Another suggestion to get myself thinking 3-D instead of 2-D was to play around with my collection of old fabrics and linens. Rolling them stacking them, taking pictures, etc. This post will be a visual diary of that experience. Comments are below each picture.
I starting by putting everything I had to work with on the table. Very cluttered, huh?
Detail of the pile of lace.
I knew if I rolled the bigger pieces that they would be hard to keep rolled in a stack with out tying them, so I decided to clear off my metal shelf and use this to support the rolls. So, I began rolling, and rolling, and rolling until the fabric pieces became to small to roll. I liked the way it ended up. It was fun to see all the colors together. I purposely started with the color fabrics and ended with the whites. I also wanted one side of the shelves to be neatly placed, while leaving the other side randomly cluttered. I don’t feel like this is a finished piece of artwork or anything, for those of you wondering. This is just an exercise to get my brain thinking more 3-dimensional. As most of you know, I work 2-D normally.
After rolling, I was ready to move on to stacking. I decided I would start with a stack of napkins and hankies. I pulled out all I had, and stacked from largest to smallest in a square format. These linens had been in storage, and were pretty wrinkled, but I stacked anyway without ironing them.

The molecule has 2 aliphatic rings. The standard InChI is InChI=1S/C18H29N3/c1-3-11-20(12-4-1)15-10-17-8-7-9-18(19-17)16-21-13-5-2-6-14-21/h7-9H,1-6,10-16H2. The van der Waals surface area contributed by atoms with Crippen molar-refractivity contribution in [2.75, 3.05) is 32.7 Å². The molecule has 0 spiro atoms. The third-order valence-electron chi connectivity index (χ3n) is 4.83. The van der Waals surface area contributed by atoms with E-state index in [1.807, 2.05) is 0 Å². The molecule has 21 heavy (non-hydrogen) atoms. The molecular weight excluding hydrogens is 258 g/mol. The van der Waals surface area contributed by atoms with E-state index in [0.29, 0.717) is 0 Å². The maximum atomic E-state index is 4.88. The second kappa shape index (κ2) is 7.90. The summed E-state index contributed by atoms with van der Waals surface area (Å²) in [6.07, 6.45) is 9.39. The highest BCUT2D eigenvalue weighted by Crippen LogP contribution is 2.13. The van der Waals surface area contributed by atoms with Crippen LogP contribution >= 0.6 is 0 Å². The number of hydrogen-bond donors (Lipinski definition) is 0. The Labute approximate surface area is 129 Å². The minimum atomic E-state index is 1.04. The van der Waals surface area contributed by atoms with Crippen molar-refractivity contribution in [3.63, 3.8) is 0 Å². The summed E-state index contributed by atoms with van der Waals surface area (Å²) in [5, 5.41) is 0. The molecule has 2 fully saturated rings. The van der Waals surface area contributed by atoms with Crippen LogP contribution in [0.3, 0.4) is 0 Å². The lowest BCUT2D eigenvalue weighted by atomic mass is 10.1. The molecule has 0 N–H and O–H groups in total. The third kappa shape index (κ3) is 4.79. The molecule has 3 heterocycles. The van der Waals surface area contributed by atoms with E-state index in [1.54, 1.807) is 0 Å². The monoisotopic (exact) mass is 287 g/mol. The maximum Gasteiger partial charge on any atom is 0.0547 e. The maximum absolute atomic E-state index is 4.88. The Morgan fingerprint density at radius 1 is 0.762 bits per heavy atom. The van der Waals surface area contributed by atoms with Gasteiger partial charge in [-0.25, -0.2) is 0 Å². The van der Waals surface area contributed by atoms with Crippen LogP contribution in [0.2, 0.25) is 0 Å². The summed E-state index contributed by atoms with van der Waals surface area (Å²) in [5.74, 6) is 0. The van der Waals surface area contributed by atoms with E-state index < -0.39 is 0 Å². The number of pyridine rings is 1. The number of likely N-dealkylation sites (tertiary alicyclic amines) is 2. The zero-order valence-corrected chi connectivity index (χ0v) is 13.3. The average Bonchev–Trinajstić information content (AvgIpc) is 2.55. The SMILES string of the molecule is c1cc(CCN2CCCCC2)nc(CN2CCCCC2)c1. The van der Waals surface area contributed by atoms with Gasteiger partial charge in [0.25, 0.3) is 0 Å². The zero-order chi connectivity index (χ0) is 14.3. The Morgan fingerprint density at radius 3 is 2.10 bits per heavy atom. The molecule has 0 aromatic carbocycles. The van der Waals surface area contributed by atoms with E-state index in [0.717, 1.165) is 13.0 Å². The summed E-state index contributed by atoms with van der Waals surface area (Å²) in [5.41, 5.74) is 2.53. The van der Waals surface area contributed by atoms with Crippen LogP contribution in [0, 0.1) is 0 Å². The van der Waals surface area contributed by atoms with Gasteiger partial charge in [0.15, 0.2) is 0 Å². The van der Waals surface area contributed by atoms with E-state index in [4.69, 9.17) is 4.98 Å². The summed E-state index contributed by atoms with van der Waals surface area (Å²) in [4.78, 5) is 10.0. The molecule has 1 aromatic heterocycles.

Then I stacked them again in a spiral. The wrinkles really bugged me of coarse, being the simple person that I am. WRINKLE=CLUTTER=CHAOS
So, naturally the next step was to IRON them and stack them again.
Ironed spiral stack
Detail of ironed spiral stack
Naturally the next step was to stack them folded. I think this stack was my favorite. Probably because it was the most organized, and you could see more of the lacy edges. Seeing them so neatly pressed reminded me of my mother. She had an antique linen business, and I have spent many hours watching her make neat stacks of linens.
I love the edges of these old linens stacked.
It was now time to move on to the lace scraps. How do you organize lace? I decided to contain it.
…then set it free.
This was one way to organize it. It was really fun to see everything all laid out. Each little piece is so beautiful, many of them handmade. It is really time consuming to make lace. I’ve never had the interest to learn or anything, but I have the highest respect for people who still do. (If there is anyone out there that still does?) It’s one of things that people don’t really think about how people used to make this by hand. Most of it now is machine made, of course.
That ends my day in the studio. It was today that I decided a blog would be a good way to document these explorations. I don’t know where it will influence my artwork. I’m still mulling over that one. I welcome any comments or suggestion on what else I should try.